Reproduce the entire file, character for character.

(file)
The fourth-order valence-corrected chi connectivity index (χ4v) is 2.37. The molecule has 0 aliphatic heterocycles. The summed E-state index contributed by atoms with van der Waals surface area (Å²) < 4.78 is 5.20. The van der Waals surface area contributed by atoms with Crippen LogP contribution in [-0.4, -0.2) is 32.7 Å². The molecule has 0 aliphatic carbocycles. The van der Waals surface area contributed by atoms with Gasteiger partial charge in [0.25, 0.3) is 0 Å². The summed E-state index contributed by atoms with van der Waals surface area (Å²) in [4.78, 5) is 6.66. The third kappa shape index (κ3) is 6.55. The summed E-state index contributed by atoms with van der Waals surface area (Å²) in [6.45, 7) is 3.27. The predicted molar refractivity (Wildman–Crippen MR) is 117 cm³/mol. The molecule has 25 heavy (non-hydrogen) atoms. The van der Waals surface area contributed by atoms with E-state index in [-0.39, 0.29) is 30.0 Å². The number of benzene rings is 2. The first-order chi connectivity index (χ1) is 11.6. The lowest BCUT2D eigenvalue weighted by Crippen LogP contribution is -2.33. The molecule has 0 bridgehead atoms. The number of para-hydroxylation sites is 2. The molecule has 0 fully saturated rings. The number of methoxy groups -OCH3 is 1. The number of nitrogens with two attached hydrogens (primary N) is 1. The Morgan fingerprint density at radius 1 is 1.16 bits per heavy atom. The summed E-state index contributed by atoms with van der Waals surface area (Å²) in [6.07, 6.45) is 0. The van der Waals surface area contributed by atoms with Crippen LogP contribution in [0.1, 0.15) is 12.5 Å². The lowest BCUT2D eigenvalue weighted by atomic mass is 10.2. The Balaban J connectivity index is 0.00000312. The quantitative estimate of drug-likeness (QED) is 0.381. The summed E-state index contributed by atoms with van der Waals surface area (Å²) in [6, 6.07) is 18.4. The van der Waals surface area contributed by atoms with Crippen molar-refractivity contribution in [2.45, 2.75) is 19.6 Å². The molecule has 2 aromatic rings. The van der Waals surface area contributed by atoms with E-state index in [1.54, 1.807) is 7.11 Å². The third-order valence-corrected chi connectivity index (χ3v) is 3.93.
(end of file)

The fourth-order valence-corrected chi connectivity index (χ4v) is 2.37. The molecule has 0 aliphatic heterocycles. The summed E-state index contributed by atoms with van der Waals surface area (Å²) < 4.78 is 5.20. The van der Waals surface area contributed by atoms with Crippen LogP contribution in [-0.4, -0.2) is 32.7 Å². The molecule has 0 aliphatic carbocycles. The van der Waals surface area contributed by atoms with Gasteiger partial charge in [0.25, 0.3) is 0 Å². The summed E-state index contributed by atoms with van der Waals surface area (Å²) in [4.78, 5) is 6.66. The third kappa shape index (κ3) is 6.55. The summed E-state index contributed by atoms with van der Waals surface area (Å²) in [6.45, 7) is 3.27. The predicted molar refractivity (Wildman–Crippen MR) is 117 cm³/mol. The molecule has 25 heavy (non-hydrogen) atoms. The van der Waals surface area contributed by atoms with E-state index in [-0.39, 0.29) is 30.0 Å². The number of benzene rings is 2. The first-order chi connectivity index (χ1) is 11.6. The lowest BCUT2D eigenvalue weighted by Crippen LogP contribution is -2.33. The molecule has 0 bridgehead atoms. The number of para-hydroxylation sites is 2. The molecule has 0 fully saturated rings. The number of methoxy groups -OCH3 is 1. The number of nitrogens with two attached hydrogens (primary N) is 1. The Morgan fingerprint density at radius 1 is 1.16 bits per heavy atom. The summed E-state index contributed by atoms with van der Waals surface area (Å²) in [6.07, 6.45) is 0. The van der Waals surface area contributed by atoms with Crippen LogP contribution in [0.1, 0.15) is 12.5 Å². The lowest BCUT2D eigenvalue weighted by atomic mass is 10.2. The Balaban J connectivity index is 0.00000312. The quantitative estimate of drug-likeness (QED) is 0.381. The summed E-state index contributed by atoms with van der Waals surface area (Å²) in [6, 6.07) is 18.4. The van der Waals surface area contributed by atoms with Crippen molar-refractivity contribution in [2.45, 2.75) is 19.6 Å². The molecule has 2 aromatic rings. The van der Waals surface area contributed by atoms with E-state index in [1.54, 1.807) is 7.11 Å². The third-order valence-corrected chi connectivity index (χ3v) is 3.93.